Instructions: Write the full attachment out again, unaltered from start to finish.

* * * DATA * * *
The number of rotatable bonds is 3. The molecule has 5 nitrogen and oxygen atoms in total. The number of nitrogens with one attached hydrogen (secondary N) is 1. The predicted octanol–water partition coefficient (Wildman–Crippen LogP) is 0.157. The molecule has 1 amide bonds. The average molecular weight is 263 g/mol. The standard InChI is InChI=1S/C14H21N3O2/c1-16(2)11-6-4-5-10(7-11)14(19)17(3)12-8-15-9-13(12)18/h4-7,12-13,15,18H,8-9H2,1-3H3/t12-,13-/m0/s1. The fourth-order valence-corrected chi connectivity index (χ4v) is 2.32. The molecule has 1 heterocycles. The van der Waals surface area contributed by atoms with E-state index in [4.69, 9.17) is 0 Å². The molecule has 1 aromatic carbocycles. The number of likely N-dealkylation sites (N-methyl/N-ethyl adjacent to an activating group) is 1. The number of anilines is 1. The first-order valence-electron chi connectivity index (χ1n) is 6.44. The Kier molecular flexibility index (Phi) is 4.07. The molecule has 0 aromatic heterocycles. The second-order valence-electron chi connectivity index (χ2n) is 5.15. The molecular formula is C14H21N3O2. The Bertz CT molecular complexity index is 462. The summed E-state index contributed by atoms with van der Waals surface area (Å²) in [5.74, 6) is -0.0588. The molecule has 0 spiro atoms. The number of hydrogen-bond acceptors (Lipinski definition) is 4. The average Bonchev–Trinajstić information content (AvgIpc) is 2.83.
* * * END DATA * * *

The number of rotatable bonds is 3. The molecule has 5 nitrogen and oxygen atoms in total. The number of nitrogens with one attached hydrogen (secondary N) is 1. The predicted octanol–water partition coefficient (Wildman–Crippen LogP) is 0.157. The molecule has 1 amide bonds. The average molecular weight is 263 g/mol. The standard InChI is InChI=1S/C14H21N3O2/c1-16(2)11-6-4-5-10(7-11)14(19)17(3)12-8-15-9-13(12)18/h4-7,12-13,15,18H,8-9H2,1-3H3/t12-,13-/m0/s1. The fourth-order valence-corrected chi connectivity index (χ4v) is 2.32. The molecule has 1 heterocycles. The van der Waals surface area contributed by atoms with E-state index in [4.69, 9.17) is 0 Å². The molecule has 1 aromatic carbocycles. The number of likely N-dealkylation sites (N-methyl/N-ethyl adjacent to an activating group) is 1. The number of anilines is 1. The first-order valence-electron chi connectivity index (χ1n) is 6.44. The Kier molecular flexibility index (Phi) is 4.07. The molecule has 0 aromatic heterocycles. The second-order valence-electron chi connectivity index (χ2n) is 5.15. The molecular formula is C14H21N3O2. The Bertz CT molecular complexity index is 462. The summed E-state index contributed by atoms with van der Waals surface area (Å²) in [5.74, 6) is -0.0588. The molecule has 0 spiro atoms. The number of hydrogen-bond acceptors (Lipinski definition) is 4. The average Bonchev–Trinajstić information content (AvgIpc) is 2.83.